Wednesday, April 12, 2017

A Penny in Time Chapter 9: Courage (part 2)

Fifteen and twenty-one equaled thirty-six, the same age my mother is now.  My Mom would be fifty-seven in twenty-one years, old but not ancient.  But I guess I wouldn't know what she even looked like in twenty-one years if I wasn't going to be there.  And I wouldn't know anything about anybody; my grandparents, my Dad, Slinky, Frank, Dean, Fran, Annie and all my other friends.  Or how ninth grade would be, let alone the next twenty-one years of my life on Earth.

"Would Sarree be a good mother?"  Better than me? I wondered.

"She wants only what is best for Yugo, even if it means giving him up to you.  She would do that out of love for him, and I think that defines a good parent."

I thought about my Mom...and my Dad.  I knew my Mom cared about my best interests, but to tell the truth, I had some doubts about my Dad.

"Would you be a good father?"  The nagging uncertainty that had been hovering over my thoughts was out of my mouth, but I couldn't forget that Mr. D had rejected Yugo when he first met us at the gate.

Mr. D's face crinkled and he bowed his head.  I don't think I hurt his feelings, exactly.  More like he admitted there was some truth to what I'd said.

"I would try my very best," he replied, like he was pledging his word of honor.  "I know that I would.  For his sake, for Sarree, for my own.  And, for you.  I have come to understand a great deal about love, because of you."

I felt my face flush.  I wondered if Mr. D could see the color red, or if he only sensed emotions.  "Why did the Perfect Council go all weird about the pennies?"  I dug them out of my pocket and put them in front of us on the table.

Mr. D stiffened, a rather odd reaction to a measly five cents.  "That is a great deal of wealth to us here, Dusty."

"Five pennies?" I quipped, arranging them in row.  "What's so valuable about these?"

"They contain the most precious resources on our planet.  Resources that are regenerated every five hundred years."  Mr. D's hand fluttered, then tapped lightly on the tabletop.  "Just the minute amount of copper and zinc found in one penny allows us to build and maintain our city for a hundred years."

"You mean, I'm rich here?"  What a neat thought!

"You are indeed," he answered with a chuckle, then, sounding just like an adult, added, "but you must realize you offended everyone by trying to buy Yugo."

Like I was some kind of slave trader!  "I did not!" I shouted, totally mad.  "They acted like he was worthless and all I wanted to prove was that I'd give everything I had to save him!"

Mr. D drew back.  "Yes, of course, I know that.  But there will be those who say you did not save Yugo out of love, but for gain.  There will always be someone who will find fault with the why and wherefore of what you do."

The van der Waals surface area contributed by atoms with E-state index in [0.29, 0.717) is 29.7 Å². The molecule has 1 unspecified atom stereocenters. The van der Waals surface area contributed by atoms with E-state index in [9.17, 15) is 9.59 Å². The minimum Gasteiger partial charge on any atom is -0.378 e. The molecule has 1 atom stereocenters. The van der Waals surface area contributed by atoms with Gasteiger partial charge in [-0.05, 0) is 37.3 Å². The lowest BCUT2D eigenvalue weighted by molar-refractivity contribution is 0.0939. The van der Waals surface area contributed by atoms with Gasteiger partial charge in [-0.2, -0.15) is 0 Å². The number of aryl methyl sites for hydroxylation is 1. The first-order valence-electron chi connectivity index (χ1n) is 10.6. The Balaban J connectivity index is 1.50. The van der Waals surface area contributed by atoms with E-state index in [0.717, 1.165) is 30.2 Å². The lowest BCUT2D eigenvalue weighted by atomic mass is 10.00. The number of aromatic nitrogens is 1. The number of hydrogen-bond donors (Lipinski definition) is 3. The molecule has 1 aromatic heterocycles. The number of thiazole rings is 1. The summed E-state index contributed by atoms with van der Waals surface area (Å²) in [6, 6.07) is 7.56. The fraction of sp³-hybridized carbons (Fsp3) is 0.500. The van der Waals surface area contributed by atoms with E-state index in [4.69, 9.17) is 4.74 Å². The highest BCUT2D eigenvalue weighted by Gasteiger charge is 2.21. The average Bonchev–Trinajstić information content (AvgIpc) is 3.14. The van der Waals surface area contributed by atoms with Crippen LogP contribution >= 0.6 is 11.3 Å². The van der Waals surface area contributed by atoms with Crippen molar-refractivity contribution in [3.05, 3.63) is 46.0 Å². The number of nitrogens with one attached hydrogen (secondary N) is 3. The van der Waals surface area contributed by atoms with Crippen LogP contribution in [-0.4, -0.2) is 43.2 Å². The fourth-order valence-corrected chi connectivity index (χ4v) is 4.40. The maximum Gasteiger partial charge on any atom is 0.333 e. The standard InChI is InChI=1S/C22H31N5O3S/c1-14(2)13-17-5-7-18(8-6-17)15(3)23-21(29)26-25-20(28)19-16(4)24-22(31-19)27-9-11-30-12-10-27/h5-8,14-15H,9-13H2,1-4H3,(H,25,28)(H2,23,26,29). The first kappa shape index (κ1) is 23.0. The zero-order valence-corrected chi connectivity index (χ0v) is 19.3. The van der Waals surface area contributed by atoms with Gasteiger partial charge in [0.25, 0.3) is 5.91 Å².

"And I thought this was a perfect society," I groused.  "No more perfect than my own."  I wasn't real sure that I wanted to be left out of my rightful place back home, anymore.

"Dusty," Mr. D whispered, though Yugo slept on unaware of us and no one else could have overheard us, "look out the window!"

The colorless sky was no more!  Streaks of reds, purples and pinks fanned across the horizon, like a brilliant Seattle sunset, though there hadn't been any sun to set.  Lots of dust maybe, but no sun that I ever saw.

"What happened?" I whispered back.

"Once in a million years!"  Mr. D's eyes sparkled and his face lit up with a smile.  "This is a most rare occurrence!"  He reached over and grabbed my hands pulling me onto my feet, adding with a little laugh, "You might say you've brought color to our world!"

He motioned to me and I swept Yugo into my arms as I followed Mr. D outside.  A great crowd had gathered all along the sidewalks and in the street.  A hushed murmur followed us as we walked down the middle of the street through a path left open for us.  I felt x-rayed.  Mr. D came to a halt in front of the mass and stood transfixed before the silent fireworks in the sky.  Yugo woke and I shared his sense of joy and wonderment.

Then he began to chitter, squirming in my arms, and I knew Sarree was somewhere near us.  I watched him eagerly searching for his mother, trying to communicate with me his sense of rightness, hope and belonging.  I clutched him tighter, willing him to stop, but I knew I had already lost that special link with him.

I had to look away, up at the sky.  Rainbows danced in my teary eyes.  Once in a million years wouldn't be enough for me, that much I knew as a deep, intense longing filled me to go back home.  I tried to tell myself that I was picking up Yugo's emotions, but I knew that this was my own, my very own, feeling.  I guess I knew all along that it wouldn't work out with me staying here, that sooner or later I would want to go home again.

I understood it all; and I didn't understand any of it.  The pain that had ripped my heart in two, left me feeling oddly at peace.  I scanned the crowd, looking for that face I would recognize as Sarree.  It wasn't hard to find her, for she was staring at me.  Me and Yugo.  Yugo blipped like radar when he spied her.  I had a choice:  break eye contact and turn away, or smile.